Stieglitz had a gallery, studio etc and often put on art photo shows of his and other workHis comments of the Steerage are how he saw funnels angling left, stairs angling right, round hats, lines in the ramp – essentially he sees form and not the crappy conditions of the passangers
Lack of link between photographer and cultural context links in with the romantic tradition of artists as philosophers and seers
We can see the Stieglitz influence on his contemporaries in this quote by Strand. There is a desire to show the ordinariness of everyday in a way that is not emotionally charged like docu at the time. This straight purity developed into a sub-genre (of docu?) called new objectivity
Can students spot rule of thirds, vanishing point etc?
These images show how art photography obsesses with the everyday and often look into private spaces. Everything is an object waiting to be transformed.
Get students to analyse this within the context of the last slideWall St encapsulates this idea of movement, both literally with the characters and figuratively within society. The relationship between people and business, the beginnings of the boom of modern capitalism. The dwarfed figures, the imposing darknessWhy is this art and not documentary? Still heavy focus on composition and form but does cross over!
B&W in art places stress on the image to exist in its own right, as a unique article that celebrates form rather than using colour and attempting to reproduce the world
Students to analyseColour is essential here. Notice the two points of white acting as counter balance to the red. Notice the lines cast by the shadows and the patterns of the brick. This is still art in the sense it shows us a slice of life in a pictorial sense There is little symbolism (like most art images) but it is a visual feast
Gursky displays his prints as large as possible, it is partly the display that classifies these as art and partly the insistence on form over context
Crewdson’s work often involves crews of people, and its cinematic affect is deliberate, often referencing films. His work gives a surreal take in everyday life and suburban America. Does this move towards a context exclude him from fine art? Is it going back to a staged docu style?
Important to note the viewing context still
everyday occurrences beyond the realm of how everyday and normal they are, he tries to inspire in his picture's spectators an awareness of the psychology and emotion contained in real-life situations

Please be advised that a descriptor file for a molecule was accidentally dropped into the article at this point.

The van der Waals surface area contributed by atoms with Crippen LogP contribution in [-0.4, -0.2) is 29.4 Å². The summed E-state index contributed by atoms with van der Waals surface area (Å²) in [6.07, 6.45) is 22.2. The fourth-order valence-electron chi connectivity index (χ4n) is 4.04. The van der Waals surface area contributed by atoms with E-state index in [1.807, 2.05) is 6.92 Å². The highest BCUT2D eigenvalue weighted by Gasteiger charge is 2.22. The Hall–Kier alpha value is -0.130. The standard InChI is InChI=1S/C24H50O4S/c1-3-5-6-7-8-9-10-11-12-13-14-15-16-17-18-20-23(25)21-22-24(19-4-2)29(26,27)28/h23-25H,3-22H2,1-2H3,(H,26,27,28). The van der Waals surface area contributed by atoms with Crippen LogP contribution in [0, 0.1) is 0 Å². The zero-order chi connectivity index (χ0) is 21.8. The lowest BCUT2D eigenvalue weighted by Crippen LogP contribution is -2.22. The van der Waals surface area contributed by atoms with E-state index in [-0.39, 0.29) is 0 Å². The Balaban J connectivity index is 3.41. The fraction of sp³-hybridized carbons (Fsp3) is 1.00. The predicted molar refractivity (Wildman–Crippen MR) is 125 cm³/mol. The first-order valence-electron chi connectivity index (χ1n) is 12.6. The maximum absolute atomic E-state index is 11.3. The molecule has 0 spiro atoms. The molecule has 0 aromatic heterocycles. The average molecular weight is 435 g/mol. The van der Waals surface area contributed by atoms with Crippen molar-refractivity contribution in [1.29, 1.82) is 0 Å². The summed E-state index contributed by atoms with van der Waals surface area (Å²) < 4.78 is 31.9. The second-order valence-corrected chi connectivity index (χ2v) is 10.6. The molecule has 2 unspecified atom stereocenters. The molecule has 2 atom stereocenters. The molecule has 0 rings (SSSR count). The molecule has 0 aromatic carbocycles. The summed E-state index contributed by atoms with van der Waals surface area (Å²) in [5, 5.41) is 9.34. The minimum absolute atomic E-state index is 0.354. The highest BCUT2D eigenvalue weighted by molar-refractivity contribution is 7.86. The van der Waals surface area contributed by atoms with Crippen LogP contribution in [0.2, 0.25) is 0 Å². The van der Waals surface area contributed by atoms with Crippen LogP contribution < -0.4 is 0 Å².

Ex Japanese Vogue who turned to fine art once girlfriend left with his assistant
Fine art photography
Fine Art Photography
• “Photography is not art, but can be made into art” - De Zayas 1913 •Reaction against photographys use by painters (i.e. Courbet) to help them paint •Reaction against the documentary tradition of late 18th and 19th C – move away from a Humanist or people/societal centred approach •Linking the aesthetic ethos of art (fascination with form, tone, light, colour)Fine art takes inall other genres!
• Photos began to develop own codes as art; no manipulation of reality-straight-pure- form-no reference to the subject as such• Composition is more important than context• Alfred Stieglitz; driving force behind fine art photography
• Photographer does not record, but creates• Landscapes, as popular theme link to higher ideals• Stieglitz’s Equivalents series seek ideal form and were displayed in wide white mounts to emphasise purity
•Stieglitz wascommitted to thegallery as an ideal•Gallery’scontextualised artphotographer againstthe wider history of art•An art print gainsvalue from being hungin an opposite way to adocumentary imagedthat is mass produced•Art photography isoften envisaged assuch
• “The fullest realisation of the potential of the subject through the use of straight photographic methods” - Paul Strand
• Edward Weston: Emphasis on form• Body transcends into natural shapes• No longer a human or cultural product but part of the wider metaphysical (almost spiritual) world of shape and form that artists aspired to
• The nude continues to be a seminal subject for fine art photographers Ruth Bernhard Sylvie Blum
• Ansel Adams keeps fine arts concern with purity and form and makes the ordinary into something unique
• John Paul Edwards & William Van Dyke were contemporaries of Adams and Weston and together were some of the members of f.64; a group dedicated to intense scrutiny of the world through the lens and in a way that moved against earlier pictorial or painterly styles
Once photographed, the object transcends everyday to become art• Imogen Cunningham
• Other art photographers do focus on culture• Paul Strand: works within active world of human meaning – a documenters approach?• Movement (implied sometimes) and subject fit into larger structure of society
ed• Gregory Crewdson from Beneath The Roses• Contemporary fine art can include the dramatic and staged and create a sense of narrative that does refer to society
• Jeff Wall A Sudden Gust Of Wind• Wall often recreates paintings, as such his style is very formal still
• Philip Lorca DiCorcias hustler series• alternates between informal snapshots and iconic quality staged compositions
• Masahisa Fukases Ravens• Example of how contemporary art photography can be a personal reference point
Summary• Fine art photography began as reaction against how photography was used in the art world and as a reaction against the documentary ethos of social engagement• Focus on form (shape, pattern, line, texture etc)• B&W holds elitist status (still?)• Context of viewing is important• Fine art can include other genres, even docu!• Contemporary images often attempt to engage the viewer more